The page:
Editorial

Managing GST

| Updated on March 22, 2021

Further simplification of the GST system is needed to boost collections

The strong GST collections since last October indicate that the new indirect tax system is finally falling in place, following teething troubles in the first few years. These collections can be further bolstered through simplification of the system and greater surveillance, by both the Centre and the States. GST collections have sustained above the ₹1 lakh crore mark since last October, recording an all-time high of ₹1.19 lakh crore in January. The improvement in tax collection is due, in large part, to the improvement in consumption and business conditions since the second quarter of this fiscal year, as the economy began unlocking. But the boost also seems to have been led by certain initiatives by the GST authorities.

The most significant of these is the implementation of e-invoice uploads by GST payers. Under this system, details regarding all invoices for B2B transactions have to be entered in an invoice registration portal, which is then transferred to the GST and e-way bill portals. The details captured from the e-invoices are used to populate the GSTR-1 return and part-A of the e-way bills thus leading to automatic filling of returns, which was the original objective of the GST system. With the buyer’s GST return also capturing the details in the e-invoices, tax evasion becomes quite difficult. This system has been implemented in a phased manner since last October, beginning with largest taxpayers with turnover exceeding ₹500 crore, and the higher collections since then could partly be due to this. With smaller taxpayers also being gradually moved to e-invoicing system — businesses with turnover up to ₹50 crore have to upload e-invoices from April 1 — the leakages are set to reduce further. Another factor behind higher GST collections appears to be the authorities using the data collected at the GST portal more effectively to identify tax evasion. The completion of the GST audit for FY19 has also helped identify the inadvertent errors being made by taxpayers and correcting these has also helped get the system on its feet. Besides these, the crackdown on people issuing fake invoices to avail input tax credit is also acting as a deterrent to such malpractices, helping plug leakages.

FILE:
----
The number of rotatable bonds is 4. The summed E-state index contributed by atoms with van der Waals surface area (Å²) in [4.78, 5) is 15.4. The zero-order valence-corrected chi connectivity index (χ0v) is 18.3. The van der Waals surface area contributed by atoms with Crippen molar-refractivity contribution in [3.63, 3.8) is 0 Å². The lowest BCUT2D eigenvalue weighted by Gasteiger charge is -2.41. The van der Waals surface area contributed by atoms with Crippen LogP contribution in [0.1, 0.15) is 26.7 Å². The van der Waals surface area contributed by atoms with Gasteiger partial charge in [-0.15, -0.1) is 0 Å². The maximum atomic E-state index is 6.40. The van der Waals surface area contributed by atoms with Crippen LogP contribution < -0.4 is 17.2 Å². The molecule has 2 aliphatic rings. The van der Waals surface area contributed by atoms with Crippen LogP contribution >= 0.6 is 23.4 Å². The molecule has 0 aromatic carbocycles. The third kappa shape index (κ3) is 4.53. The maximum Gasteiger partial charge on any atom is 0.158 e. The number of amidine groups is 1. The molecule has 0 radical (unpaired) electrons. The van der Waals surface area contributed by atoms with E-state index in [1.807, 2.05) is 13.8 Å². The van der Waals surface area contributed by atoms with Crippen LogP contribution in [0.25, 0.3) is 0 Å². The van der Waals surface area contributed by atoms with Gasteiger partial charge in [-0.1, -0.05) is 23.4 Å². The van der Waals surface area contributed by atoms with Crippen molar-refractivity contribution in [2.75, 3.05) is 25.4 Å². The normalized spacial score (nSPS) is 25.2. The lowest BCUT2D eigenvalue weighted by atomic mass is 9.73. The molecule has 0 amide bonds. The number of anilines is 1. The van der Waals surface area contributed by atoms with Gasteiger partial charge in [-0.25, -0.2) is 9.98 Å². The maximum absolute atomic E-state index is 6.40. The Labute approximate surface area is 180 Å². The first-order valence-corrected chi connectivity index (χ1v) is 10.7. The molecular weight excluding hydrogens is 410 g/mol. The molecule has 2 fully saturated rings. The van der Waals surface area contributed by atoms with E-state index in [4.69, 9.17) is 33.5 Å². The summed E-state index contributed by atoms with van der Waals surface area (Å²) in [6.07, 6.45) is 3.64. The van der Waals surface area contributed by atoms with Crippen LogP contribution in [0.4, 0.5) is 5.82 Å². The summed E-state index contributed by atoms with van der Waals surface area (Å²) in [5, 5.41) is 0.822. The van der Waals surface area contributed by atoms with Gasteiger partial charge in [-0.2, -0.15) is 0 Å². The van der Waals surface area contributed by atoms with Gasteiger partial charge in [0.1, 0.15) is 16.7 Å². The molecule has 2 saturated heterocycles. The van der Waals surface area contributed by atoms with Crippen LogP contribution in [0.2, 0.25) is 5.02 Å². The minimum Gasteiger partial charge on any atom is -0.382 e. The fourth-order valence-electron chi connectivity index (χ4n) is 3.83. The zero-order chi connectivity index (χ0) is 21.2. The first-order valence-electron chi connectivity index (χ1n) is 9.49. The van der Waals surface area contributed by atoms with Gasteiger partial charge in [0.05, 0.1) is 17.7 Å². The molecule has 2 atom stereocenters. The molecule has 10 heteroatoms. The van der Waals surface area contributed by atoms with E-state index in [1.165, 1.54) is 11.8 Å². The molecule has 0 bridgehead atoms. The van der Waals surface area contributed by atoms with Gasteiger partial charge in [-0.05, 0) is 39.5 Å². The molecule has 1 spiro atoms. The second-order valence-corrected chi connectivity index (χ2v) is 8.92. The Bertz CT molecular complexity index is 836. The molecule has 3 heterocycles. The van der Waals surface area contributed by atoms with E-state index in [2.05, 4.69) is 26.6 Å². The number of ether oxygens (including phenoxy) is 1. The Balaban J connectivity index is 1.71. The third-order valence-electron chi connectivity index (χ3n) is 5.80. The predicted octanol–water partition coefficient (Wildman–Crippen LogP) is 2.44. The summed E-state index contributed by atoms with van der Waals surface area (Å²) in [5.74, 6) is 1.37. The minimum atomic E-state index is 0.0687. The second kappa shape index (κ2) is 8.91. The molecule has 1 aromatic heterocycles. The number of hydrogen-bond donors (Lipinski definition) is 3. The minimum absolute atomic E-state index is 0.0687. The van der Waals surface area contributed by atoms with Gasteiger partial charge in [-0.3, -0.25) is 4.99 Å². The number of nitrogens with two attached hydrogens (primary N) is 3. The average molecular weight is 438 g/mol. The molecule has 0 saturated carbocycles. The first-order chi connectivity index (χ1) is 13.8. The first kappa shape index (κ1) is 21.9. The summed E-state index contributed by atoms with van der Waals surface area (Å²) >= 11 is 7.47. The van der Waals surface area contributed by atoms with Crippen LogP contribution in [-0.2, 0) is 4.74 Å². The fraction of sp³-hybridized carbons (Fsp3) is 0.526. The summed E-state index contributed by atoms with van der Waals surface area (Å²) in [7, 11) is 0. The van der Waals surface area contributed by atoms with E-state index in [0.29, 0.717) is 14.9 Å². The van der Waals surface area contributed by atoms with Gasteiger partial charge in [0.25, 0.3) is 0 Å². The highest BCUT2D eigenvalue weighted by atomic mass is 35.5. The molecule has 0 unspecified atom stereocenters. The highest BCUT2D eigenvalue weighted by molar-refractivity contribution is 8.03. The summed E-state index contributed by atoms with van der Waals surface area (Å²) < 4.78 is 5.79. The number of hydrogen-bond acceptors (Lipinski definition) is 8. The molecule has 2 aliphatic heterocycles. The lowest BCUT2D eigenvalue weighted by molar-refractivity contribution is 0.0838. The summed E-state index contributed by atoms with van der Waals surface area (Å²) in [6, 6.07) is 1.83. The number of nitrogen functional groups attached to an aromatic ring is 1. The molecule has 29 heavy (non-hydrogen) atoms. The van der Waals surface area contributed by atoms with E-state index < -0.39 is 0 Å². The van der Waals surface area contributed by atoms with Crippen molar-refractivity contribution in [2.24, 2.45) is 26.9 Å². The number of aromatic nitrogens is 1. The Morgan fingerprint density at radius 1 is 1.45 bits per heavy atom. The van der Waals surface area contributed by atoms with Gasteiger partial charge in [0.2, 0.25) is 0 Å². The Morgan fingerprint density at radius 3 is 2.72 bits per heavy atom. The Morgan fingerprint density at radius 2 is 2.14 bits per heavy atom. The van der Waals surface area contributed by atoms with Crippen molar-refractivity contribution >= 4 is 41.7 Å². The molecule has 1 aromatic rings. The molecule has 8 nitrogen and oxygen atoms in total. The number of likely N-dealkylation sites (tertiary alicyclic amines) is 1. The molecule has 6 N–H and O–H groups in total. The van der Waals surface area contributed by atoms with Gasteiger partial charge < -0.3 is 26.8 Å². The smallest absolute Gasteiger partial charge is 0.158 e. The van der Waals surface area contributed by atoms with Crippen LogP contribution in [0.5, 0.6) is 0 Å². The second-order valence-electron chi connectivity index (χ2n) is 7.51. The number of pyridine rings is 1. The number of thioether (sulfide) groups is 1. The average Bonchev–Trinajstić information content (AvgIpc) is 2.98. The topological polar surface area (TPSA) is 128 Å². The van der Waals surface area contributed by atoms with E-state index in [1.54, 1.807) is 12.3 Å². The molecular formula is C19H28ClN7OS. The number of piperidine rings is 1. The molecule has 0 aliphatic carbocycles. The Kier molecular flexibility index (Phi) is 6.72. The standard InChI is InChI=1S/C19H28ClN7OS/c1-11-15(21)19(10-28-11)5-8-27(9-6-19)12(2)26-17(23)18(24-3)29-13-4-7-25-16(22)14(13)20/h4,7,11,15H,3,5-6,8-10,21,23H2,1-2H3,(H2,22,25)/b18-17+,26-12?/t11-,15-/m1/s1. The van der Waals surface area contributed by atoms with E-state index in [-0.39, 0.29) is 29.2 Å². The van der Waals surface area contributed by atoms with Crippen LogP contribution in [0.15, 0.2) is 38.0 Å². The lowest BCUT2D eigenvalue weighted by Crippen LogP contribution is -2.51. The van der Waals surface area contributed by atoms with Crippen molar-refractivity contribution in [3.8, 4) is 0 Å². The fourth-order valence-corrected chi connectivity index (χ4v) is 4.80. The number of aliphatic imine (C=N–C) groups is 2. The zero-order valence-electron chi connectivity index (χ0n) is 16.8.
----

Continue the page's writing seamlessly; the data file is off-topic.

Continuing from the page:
It is well that the new GST returns that were to be implemented from October 2019 have been put on the back-burner for now. Frequent changes to returns will increase the compliance burden on taxpayers, besides leading to more cost. The tax authorities should however continue to simplify the tax returns and the tax filing process to improve compliance. Reduction of the multiple tax slabs under the GST to move towards the revenue neutral rate, as suggested by the Fifteenth Finance Commission, is also something that the GST Council needs to consider seriously while addressing the inverted duty structures existing between inputs and final products of some goods. The States should also step up their efforts to improve GST compliance to make the system function effectively.

Published on March 22, 2021

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